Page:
Taking into consideration that the TPA is governed by different quantum-mechanical rules, in comparison with one-photon absorption, the TPA spectra can display distinct line shapes compared to their one-photon spectra54. The two-photon excitation spectra of these crystals were recorded to explore the excitation wavelength dependence of their upconversion emission intensity (Supplementary Figs. 2730). For this purpose, an in-situ two-photon imaging experiment was conducted at a constant laser power, while the laser excitation wavelengths were varied in the range of 700–1000 nm by intervals of 20 nm. The upconversion emission intensity was collected from the same sample region and then plotted as the function of the excitation wavelength. The resulting two-photon excitation spectra (Fig. 8) reveal that NDI-Δ and COR crystals display the strongest upconversion fluorescence at 700 nm. In sharp contrast, the two-photon excitation spectra of CNC-T and CNC-Q exhibit a similar shape with peaks centered on 980 nm. These profiles indicate that co-crystallization leads to a red-shifted TPA spectrum compared to the individual molecular crystals. Remarkably, CNC-Q serves as a co-crystal that exhibits two-photon response and NIR emission simultaneously, implying that the co-crystallization strategy serves as a convenient and efficient design approach towards multifunctional optical materials.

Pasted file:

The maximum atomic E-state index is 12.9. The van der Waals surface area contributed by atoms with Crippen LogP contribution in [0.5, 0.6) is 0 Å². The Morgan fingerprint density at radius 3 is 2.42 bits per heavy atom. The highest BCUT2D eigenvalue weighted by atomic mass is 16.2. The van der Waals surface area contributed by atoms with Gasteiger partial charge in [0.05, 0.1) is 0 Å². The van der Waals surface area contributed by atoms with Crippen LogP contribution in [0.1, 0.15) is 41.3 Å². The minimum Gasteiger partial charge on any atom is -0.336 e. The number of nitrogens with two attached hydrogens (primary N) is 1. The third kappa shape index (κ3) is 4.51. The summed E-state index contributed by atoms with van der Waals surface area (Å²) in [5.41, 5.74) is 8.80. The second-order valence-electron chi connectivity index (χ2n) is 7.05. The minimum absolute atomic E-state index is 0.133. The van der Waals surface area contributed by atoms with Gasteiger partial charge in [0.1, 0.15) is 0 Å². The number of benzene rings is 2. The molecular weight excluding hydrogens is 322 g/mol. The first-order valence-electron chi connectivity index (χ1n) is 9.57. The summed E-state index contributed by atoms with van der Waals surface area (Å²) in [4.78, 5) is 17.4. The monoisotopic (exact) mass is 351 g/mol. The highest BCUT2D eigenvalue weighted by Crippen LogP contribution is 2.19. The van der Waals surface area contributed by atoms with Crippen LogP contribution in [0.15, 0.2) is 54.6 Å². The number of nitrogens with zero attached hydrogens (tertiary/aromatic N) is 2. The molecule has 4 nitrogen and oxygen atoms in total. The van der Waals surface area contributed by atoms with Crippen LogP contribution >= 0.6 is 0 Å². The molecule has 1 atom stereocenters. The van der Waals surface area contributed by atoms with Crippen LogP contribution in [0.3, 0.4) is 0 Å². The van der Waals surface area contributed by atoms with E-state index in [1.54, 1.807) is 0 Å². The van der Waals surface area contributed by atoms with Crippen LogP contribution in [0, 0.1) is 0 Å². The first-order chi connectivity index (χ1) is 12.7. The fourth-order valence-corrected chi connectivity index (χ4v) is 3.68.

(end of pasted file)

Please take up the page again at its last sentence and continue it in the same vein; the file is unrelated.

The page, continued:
Fig. 8: Excitation wavelength dependence of upconversion fluorescence intensity.
figure 8

Two-photon excited spectra of a NDI-Δ, b COR, c CNC-T and d CNC-Q. The laser powers corresponding to the spectra were set to be 13.3, 2.7, 2.7, and 2.7 mW, respectively. The upconversion fluorescence intensity of each material was collected from the marked region in the inset two-photon microscopy image. Scale bars: 10 μm in (a), 100 μm in (b), 20 μm in (c, d).